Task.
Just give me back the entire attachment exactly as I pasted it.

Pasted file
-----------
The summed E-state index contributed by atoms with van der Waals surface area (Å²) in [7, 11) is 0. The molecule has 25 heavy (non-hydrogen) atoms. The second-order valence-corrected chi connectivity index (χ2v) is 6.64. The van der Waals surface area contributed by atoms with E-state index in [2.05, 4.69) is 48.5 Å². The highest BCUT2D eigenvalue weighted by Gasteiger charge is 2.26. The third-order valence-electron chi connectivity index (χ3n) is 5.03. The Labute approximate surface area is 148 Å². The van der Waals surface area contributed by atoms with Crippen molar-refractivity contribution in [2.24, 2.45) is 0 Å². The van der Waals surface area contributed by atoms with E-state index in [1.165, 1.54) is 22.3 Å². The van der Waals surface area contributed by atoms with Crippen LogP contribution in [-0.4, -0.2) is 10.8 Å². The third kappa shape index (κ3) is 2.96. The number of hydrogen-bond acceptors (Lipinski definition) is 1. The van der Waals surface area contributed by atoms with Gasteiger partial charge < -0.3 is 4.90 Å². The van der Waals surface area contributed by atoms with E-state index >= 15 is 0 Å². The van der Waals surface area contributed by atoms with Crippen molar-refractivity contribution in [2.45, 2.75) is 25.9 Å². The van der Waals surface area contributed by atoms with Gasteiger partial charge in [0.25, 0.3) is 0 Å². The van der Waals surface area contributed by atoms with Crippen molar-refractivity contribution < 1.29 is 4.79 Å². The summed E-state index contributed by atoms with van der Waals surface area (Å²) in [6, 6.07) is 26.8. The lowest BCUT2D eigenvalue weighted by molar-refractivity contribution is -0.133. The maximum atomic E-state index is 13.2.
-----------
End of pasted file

The summed E-state index contributed by atoms with van der Waals surface area (Å²) in [7, 11) is 0. The molecule has 25 heavy (non-hydrogen) atoms. The second-order valence-corrected chi connectivity index (χ2v) is 6.64. The van der Waals surface area contributed by atoms with E-state index in [2.05, 4.69) is 48.5 Å². The highest BCUT2D eigenvalue weighted by Gasteiger charge is 2.26. The third-order valence-electron chi connectivity index (χ3n) is 5.03. The Labute approximate surface area is 148 Å². The van der Waals surface area contributed by atoms with Crippen molar-refractivity contribution in [2.24, 2.45) is 0 Å². The van der Waals surface area contributed by atoms with E-state index in [1.165, 1.54) is 22.3 Å². The van der Waals surface area contributed by atoms with Crippen LogP contribution in [-0.4, -0.2) is 10.8 Å². The third kappa shape index (κ3) is 2.96. The number of hydrogen-bond acceptors (Lipinski definition) is 1. The van der Waals surface area contributed by atoms with Gasteiger partial charge < -0.3 is 4.90 Å². The van der Waals surface area contributed by atoms with E-state index >= 15 is 0 Å². The van der Waals surface area contributed by atoms with Crippen molar-refractivity contribution in [2.45, 2.75) is 25.9 Å². The van der Waals surface area contributed by atoms with Gasteiger partial charge in [0.25, 0.3) is 0 Å². The van der Waals surface area contributed by atoms with Crippen molar-refractivity contribution < 1.29 is 4.79 Å². The summed E-state index contributed by atoms with van der Waals surface area (Å²) in [6, 6.07) is 26.8. The lowest BCUT2D eigenvalue weighted by molar-refractivity contribution is -0.133. The maximum atomic E-state index is 13.2.